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    @Pysics-Compute The "lot" in the example is not countable - it's a quantificational non-count noun. It is head of the NP, but it's the noun that is complement of the preposition "of" that determines the number of the whole NP, in this case "sugar" which is being used in a non-count way. You are confusing this "lot" with the "lot" found in examples like "We have two lots of people coming today", where "lot" is a count noun. – BillJ Feb 15 '17 at 8:19
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    @Kenneth K No! It's totally relevant, indeed key to understanding the grammar. The "lot" under consideration is number-transparent, meaning that for verb agreement purposes the whole NP takes on the number of the noun that is complement to the prep "of", which in this case is the non-count "sugar". If the complement noun were plural like, say, "flavourings", then the whole NP would become plural: "A lot of flavourings were added to the milk". Do you see the difference? – BillJ Feb 15 '17 at 9:01
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    @Kenneth K I've explained as clearly as I can that the "lot" under discussion here is a non-count quantificational noun. Please read my answer for a very simple explanation of how it works. – BillJ Feb 15 '17 at 16:50
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Although I think that BillJ's answer is probably a correct way to look at this issue, it seems a little technical. It's possible to look at this sentence another way and understand it with fairly basic, high-school level grammar.

The subject of this sentence is "a lot", which is singular. Therefore, the verb should be "has".

A lot has been added to my milk.

"Of sugar" is an adjectival prepositional phrase, modifying "a lot". It's telling you what kind of lot has been added.

Using 'lot' in this sense is somewhat idiomatic, in that a 'lot' is

an article or set of articles for sale at an auction. (MW)

Although it's become so common to use it in this fashion that the idiomatic usage is probably more common than the original one. It has this definition:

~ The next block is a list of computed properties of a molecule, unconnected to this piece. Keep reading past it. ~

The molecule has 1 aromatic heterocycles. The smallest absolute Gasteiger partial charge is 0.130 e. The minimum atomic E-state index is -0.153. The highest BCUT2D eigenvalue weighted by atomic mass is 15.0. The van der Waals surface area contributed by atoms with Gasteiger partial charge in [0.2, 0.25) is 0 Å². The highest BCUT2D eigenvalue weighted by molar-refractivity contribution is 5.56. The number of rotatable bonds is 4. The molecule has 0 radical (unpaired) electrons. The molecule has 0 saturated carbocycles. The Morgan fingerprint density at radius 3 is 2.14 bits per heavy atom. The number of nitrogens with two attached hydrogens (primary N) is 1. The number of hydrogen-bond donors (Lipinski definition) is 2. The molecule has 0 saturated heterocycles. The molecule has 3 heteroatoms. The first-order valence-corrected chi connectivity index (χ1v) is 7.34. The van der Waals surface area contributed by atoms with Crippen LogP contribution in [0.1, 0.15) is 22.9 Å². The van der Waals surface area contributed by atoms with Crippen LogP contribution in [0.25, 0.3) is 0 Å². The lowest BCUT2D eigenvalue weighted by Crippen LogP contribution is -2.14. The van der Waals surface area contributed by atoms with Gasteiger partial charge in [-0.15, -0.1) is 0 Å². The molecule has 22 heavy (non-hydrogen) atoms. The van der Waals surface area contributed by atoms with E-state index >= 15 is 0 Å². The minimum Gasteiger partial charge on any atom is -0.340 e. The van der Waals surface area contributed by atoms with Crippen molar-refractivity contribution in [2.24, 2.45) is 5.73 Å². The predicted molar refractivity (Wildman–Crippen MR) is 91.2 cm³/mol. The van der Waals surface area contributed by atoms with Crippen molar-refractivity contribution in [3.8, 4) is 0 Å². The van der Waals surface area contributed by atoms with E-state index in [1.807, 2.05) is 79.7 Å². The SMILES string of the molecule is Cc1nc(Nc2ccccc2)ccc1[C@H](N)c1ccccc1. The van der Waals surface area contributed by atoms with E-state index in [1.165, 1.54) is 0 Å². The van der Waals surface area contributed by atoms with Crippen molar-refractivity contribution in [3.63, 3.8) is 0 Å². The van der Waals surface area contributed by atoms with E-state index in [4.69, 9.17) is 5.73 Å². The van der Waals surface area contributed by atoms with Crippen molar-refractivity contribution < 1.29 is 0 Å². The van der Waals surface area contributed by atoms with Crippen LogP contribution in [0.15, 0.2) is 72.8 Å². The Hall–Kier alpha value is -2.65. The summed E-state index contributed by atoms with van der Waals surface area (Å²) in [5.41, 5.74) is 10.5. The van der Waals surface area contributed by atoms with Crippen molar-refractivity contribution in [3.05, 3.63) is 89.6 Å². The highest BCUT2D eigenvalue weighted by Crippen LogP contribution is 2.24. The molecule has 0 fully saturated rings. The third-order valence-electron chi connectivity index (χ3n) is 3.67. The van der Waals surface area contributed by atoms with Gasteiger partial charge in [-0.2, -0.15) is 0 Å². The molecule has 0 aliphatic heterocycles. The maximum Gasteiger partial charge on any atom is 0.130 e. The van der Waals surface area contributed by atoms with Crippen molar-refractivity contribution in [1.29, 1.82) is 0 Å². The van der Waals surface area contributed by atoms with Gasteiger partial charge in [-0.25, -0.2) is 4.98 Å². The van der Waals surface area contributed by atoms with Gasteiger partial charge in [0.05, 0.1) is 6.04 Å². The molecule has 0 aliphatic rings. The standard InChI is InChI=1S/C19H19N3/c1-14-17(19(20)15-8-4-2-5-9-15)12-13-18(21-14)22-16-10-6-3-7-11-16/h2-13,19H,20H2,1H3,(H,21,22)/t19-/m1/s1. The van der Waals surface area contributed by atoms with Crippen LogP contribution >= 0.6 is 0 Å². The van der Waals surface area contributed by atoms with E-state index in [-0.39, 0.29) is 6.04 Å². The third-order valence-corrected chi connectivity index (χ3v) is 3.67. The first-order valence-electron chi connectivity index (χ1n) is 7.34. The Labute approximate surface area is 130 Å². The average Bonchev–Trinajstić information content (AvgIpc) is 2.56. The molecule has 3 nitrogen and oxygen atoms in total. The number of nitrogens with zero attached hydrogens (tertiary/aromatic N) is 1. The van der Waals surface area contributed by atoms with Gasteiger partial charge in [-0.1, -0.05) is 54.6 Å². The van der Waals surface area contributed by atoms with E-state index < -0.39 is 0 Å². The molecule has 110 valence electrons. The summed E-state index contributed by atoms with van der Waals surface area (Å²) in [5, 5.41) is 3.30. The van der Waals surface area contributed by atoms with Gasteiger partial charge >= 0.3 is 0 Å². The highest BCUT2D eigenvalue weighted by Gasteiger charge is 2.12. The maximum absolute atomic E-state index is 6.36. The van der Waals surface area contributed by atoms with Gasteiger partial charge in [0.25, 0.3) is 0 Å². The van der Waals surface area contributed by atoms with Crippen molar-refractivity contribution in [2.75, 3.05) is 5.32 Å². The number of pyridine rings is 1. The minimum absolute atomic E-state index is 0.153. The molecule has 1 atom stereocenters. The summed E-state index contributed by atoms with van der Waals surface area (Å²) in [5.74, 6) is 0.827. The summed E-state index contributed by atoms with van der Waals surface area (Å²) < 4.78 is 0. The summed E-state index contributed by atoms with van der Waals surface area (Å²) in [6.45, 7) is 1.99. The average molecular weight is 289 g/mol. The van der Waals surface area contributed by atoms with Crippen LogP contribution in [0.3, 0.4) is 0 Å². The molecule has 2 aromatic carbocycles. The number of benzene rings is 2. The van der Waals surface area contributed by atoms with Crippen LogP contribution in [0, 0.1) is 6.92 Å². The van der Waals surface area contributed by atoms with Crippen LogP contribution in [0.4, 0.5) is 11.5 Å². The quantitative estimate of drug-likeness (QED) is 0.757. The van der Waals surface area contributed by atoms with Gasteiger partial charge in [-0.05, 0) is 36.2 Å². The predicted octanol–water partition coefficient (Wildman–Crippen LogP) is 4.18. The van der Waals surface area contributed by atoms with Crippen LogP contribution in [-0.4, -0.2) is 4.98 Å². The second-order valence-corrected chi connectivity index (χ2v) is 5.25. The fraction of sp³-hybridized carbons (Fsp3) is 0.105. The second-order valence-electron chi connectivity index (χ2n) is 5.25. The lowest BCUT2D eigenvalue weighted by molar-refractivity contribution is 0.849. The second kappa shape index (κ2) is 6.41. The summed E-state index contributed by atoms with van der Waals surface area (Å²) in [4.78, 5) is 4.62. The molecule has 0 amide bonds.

a considerable quantity or extent (MW)

So,

A considerable quantity has been added to my milk.

What kind of considerable quantity?

A considerable quantity of sugar.

Regardless of how you look at it, you should use "has". It's an informal usage anyway, so the exact technical details aren't that important.

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    This sounds reasonable to me until I consider examples like "a lot of people" or "a lot of cups", at which point it seems wrong. "Lot" taken as a noun should still be singular, but the whole phrase acts as plural, so something else is going on here, right? – Dan Getz Feb 15 '17 at 3:09
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    @KennethK. do you (or does someone else) have a source for "a lot of" working this way in English, when one is not speaking of actual lots? Because that just doesn't match my experience. – Dan Getz Feb 15 '17 at 3:45
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    For example, "a number" is also singular, but "a number of people"… – Dan Getz Feb 15 '17 at 3:49
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    @Shule The "lot" that we're considering is a number-transparent non-count noun and nothing at all like "box". Singular "lot" takes "a" as determiner, and is used a great many speakers. It's not used as an adjective; it's head of the NP and since it's number transparent, the whole NP takes on the number of the noun that is complement to the preposition "of". Grammatically, "box" is quite different since it is not number-transparent and hence determines the number of the NP: "A box of material/toys has just arrived". (singular verb in both cases) – BillJ Feb 15 '17 at 8:37
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    I don't think the "auction" definition of "lot" is the original one. The M-W link you give suggests the origin is OE "hlot", which basically means "portion". – psmears Feb 15 '17 at 17:33
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You could use "have" with the countable word "sugars" or similarly "sugar crystals". In the context of tea or coffee, you may ask for 3 sugars, where it is implied you are talking about specific units of quantity like cubes or packets.